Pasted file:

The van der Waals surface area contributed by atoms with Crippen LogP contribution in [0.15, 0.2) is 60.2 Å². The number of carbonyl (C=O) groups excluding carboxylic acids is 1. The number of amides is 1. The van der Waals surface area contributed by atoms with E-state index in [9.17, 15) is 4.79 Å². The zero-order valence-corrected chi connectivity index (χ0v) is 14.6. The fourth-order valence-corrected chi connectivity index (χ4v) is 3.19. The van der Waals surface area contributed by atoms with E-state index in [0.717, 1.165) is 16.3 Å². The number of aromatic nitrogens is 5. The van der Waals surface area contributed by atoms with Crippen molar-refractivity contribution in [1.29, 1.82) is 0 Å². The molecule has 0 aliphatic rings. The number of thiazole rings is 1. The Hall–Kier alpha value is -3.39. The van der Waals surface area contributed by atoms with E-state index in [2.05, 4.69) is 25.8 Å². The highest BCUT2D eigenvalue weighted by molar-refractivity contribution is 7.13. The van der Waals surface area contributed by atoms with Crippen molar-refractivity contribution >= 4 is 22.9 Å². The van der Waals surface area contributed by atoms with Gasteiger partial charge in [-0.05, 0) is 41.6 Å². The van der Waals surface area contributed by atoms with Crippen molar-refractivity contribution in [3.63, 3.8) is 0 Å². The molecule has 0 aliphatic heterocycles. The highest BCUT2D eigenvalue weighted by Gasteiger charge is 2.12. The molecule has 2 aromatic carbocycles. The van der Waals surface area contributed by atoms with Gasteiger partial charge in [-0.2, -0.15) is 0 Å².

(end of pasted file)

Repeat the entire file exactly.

The van der Waals surface area contributed by atoms with Crippen LogP contribution in [0.15, 0.2) is 60.2 Å². The number of carbonyl (C=O) groups excluding carboxylic acids is 1. The number of amides is 1. The van der Waals surface area contributed by atoms with E-state index in [9.17, 15) is 4.79 Å². The zero-order valence-corrected chi connectivity index (χ0v) is 14.6. The fourth-order valence-corrected chi connectivity index (χ4v) is 3.19. The van der Waals surface area contributed by atoms with E-state index in [0.717, 1.165) is 16.3 Å². The number of aromatic nitrogens is 5. The van der Waals surface area contributed by atoms with Crippen molar-refractivity contribution in [1.29, 1.82) is 0 Å². The molecule has 0 aliphatic rings. The number of thiazole rings is 1. The Hall–Kier alpha value is -3.39. The van der Waals surface area contributed by atoms with E-state index in [2.05, 4.69) is 25.8 Å². The highest BCUT2D eigenvalue weighted by molar-refractivity contribution is 7.13. The van der Waals surface area contributed by atoms with Crippen molar-refractivity contribution >= 4 is 22.9 Å². The van der Waals surface area contributed by atoms with Gasteiger partial charge in [-0.05, 0) is 41.6 Å². The van der Waals surface area contributed by atoms with Crippen molar-refractivity contribution in [3.63, 3.8) is 0 Å². The molecule has 0 aliphatic heterocycles. The highest BCUT2D eigenvalue weighted by Gasteiger charge is 2.12. The molecule has 2 aromatic carbocycles. The van der Waals surface area contributed by atoms with Gasteiger partial charge in [-0.2, -0.15) is 0 Å².